Jason Hermus, a prosecutor in Dallas, showed the bright red doormat that was outside Jean's apartment. For comparison, he said Guyger didn't have a doormat because he argued that she should have noticed that it wasn't her apartment
Allison Jean (right), the mother of Botham Jean and Botham & # 39; s brother Brandt Jean (left) arrive Monday for the murder trial of former Dallas police officer Amber Guyger in Dallas
A crowd of the Botham Jean family gathered Monday outside the courtroom on the opening day of Guyger's murder trial
& # 39; I'm so sorry, & # 39; the reporter replied.
& # 39; No, I asked you why do you have a laptop here? Are you a lawyer? & # 39; Kemp asked.
& # 39; No madam, & # 39; said the journalist.
& # 39; Give that laptop to the bailiff and you (bailiff) and you put it where you want to put it. I asked – I don't know how (much) clearer I can make it. & # 39;
& # 39; I'm so sorry, & # 39; said the journalist. Seconds later, the music from the laptop started to pop again.
Amber Guyger, 31, shot 26-year-old Botham Shem Jean exactly a year ago after he wrongly entered his apartment and thought it was her own
Guyger told the researchers that she accidentally entered Jean's apartment, which was one floor above her own, when she came home from work on September 6, 2018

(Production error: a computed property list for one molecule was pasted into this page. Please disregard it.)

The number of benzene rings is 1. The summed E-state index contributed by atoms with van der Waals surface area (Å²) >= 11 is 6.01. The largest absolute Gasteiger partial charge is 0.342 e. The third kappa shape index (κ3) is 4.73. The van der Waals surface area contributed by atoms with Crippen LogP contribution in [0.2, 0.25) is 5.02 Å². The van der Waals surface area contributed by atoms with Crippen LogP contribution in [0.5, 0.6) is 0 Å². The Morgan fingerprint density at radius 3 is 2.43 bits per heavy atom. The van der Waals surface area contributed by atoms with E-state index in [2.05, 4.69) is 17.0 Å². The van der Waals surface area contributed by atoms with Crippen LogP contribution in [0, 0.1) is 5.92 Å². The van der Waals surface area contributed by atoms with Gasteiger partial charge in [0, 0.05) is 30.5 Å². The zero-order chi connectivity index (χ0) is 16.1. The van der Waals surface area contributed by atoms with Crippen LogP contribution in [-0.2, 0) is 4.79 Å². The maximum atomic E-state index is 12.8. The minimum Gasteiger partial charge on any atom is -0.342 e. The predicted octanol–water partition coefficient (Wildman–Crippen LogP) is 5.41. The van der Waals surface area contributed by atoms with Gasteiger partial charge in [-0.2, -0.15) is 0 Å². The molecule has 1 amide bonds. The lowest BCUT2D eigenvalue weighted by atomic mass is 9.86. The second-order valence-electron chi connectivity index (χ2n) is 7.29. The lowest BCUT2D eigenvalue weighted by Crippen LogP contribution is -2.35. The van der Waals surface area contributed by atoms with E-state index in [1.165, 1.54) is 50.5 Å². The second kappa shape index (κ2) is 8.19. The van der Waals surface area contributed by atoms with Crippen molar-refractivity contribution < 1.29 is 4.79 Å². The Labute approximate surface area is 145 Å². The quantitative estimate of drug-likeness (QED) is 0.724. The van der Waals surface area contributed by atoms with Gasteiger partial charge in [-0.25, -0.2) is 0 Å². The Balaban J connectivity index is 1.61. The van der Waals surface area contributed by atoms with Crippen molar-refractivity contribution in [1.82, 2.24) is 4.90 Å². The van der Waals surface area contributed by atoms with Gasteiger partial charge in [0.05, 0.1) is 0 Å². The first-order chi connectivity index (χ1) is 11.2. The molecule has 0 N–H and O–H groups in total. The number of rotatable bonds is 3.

Kemp told the bailiff to give her the laptop, which she took away and took back to her room before he reappeared some time later and issued a severe warning to everyone in the gallery.
& # 39; We are not going to repeatedly disrupt this process due to cell phones, laptops, and computers going off, & # 39; she said. & # 39; If your cell phone or laptop rings or I see it, I will confiscate it and keep it until this process is somehow completed. & # 39;
After Kemp dismissed the jury for that day, she told the prosecutor, including prosecutor Jason Hermus, to warn their boss, Creuzot, that the GAG order was given to the bailiffs who were directly involved also applied to him in the Guyger trial.
Guyger is a former police officer in Dallas who is tried for murder after he fatally shot her unarmed black neighbor, Botham Jean, in his own apartment a year ago.
Guyger did not have a duty but was still in uniform when she shot Jean in his house (upstairs) on the evening of 6 September 2018
She told the investigators that she confused Jean's unit with hers that night and confused him with an intruder in her house before she shot him.
Guyger was only arrested 72 hours later and subsequently charged with manslaughter.
The case led to anger across the country, particularly in the African-American community of Dallas, who saw it as a potential new copy of a white police officer who took light on killing a black man.
The Dallas police led by Chief U. Renee Hall, who is black, took two weeks to fire Guyger, despite her accusation of manslaughter after Botham's death.
After the kickback and a large jury investigation, Guyger was charged with murder in the first degree. The indictment is punishable under Texas law with maximum life in prison.
Guyger was fired after receiving a criminal charge.
Jury members must decide whether Guyger is guilty of murder, manslaughter, anything else or nothing at all in the shooting case. The process will resume on Tuesday morning.